The film won the Special Jury Prize at the 2016 Cannes Film Festival and was nominated for Best Animated Feature Film at this year’s Oscars. This gorgeous French-Belgian-Japanese co-production was the result of the Tokyo-based animation powerhouse, Studio Ghibli, offering to produce a film for Dutch-British animator Michael Dudok de Wit, so impressed were they with his 2000 Oscar-winning short Father And Daughter.
Through the story of a man shipwrecked on a tropical island inhabited by turtles, crabs and birds, The Red Turtle recounts the milestones in the life of a human being. The tiny insulated ecosystem in De Wit’s film is also a microcosm of 21st century human experience.
The protagonist is a man first seen both literally and metaphorically lost at sea, tempest-tossed upon overwhelming swells. He ends up on a small rocky atoll with bamboo forest, freshwater pool and beach. Initially, his sole company is a curious chorus of pet-like crabs. Our hero quickly gets the lie of the land, and determines to make his escape. Yet every bamboo raft that he fashions gets destroyed by something mysterious in the sea. As an expression of his frustration and desperate need for escape into a less lonely existence, the man commits an act of cruel violence against the creature, only to witness it not fade, but suffer a sea-change into something rich and strange.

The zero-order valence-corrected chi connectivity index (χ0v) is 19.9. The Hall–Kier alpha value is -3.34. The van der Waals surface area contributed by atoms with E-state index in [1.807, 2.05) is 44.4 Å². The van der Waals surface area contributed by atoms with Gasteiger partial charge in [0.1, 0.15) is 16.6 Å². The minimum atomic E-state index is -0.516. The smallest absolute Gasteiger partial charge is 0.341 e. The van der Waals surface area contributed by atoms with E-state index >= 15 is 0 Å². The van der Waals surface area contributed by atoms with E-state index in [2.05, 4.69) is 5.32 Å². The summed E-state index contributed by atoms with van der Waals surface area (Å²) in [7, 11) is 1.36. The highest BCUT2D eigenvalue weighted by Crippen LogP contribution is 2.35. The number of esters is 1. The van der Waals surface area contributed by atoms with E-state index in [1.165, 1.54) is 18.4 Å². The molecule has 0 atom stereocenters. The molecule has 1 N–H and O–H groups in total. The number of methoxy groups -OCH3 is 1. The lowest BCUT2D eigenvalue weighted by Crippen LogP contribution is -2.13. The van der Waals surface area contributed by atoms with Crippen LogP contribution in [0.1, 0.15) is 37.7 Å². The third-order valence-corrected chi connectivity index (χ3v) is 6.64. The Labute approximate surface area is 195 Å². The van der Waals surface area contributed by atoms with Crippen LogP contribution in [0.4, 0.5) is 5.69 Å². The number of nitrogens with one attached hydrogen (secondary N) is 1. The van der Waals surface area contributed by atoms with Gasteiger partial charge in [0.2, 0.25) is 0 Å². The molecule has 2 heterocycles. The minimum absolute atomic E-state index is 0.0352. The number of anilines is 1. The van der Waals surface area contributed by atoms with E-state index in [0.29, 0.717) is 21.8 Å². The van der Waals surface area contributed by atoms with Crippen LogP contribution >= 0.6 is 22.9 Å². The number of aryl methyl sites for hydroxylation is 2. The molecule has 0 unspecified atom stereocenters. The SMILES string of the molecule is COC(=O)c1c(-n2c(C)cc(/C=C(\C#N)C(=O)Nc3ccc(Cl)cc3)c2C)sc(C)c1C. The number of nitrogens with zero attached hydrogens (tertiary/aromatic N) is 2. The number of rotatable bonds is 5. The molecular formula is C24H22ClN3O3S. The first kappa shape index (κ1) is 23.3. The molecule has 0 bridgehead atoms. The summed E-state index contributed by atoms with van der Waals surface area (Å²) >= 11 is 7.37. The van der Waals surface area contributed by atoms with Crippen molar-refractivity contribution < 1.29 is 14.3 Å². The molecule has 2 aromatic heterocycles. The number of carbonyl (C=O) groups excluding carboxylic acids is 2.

With no dialogue beyond grunts and the occasional shouted ‘Hey!’, events here are orchestrated only by the sounds of the environment, Laurent Perez Del Mar’s score and by the beautiful imagery. It lends de Wit’s film an admirable back-to-basics purity that matches the reduction of its protagonist to the simplest subsistence. The result is a parable of Darwinian drudgery and survivalist routines that is every so often disrupted by freak occurrences of nature. The magic of The Red Turtle ultimately comes down to the miracle of organic matter’s transformative recycling. Life always finds a way, and death is always a part of that.
Click below for reviews and more information.
Venue: William Loveless Hall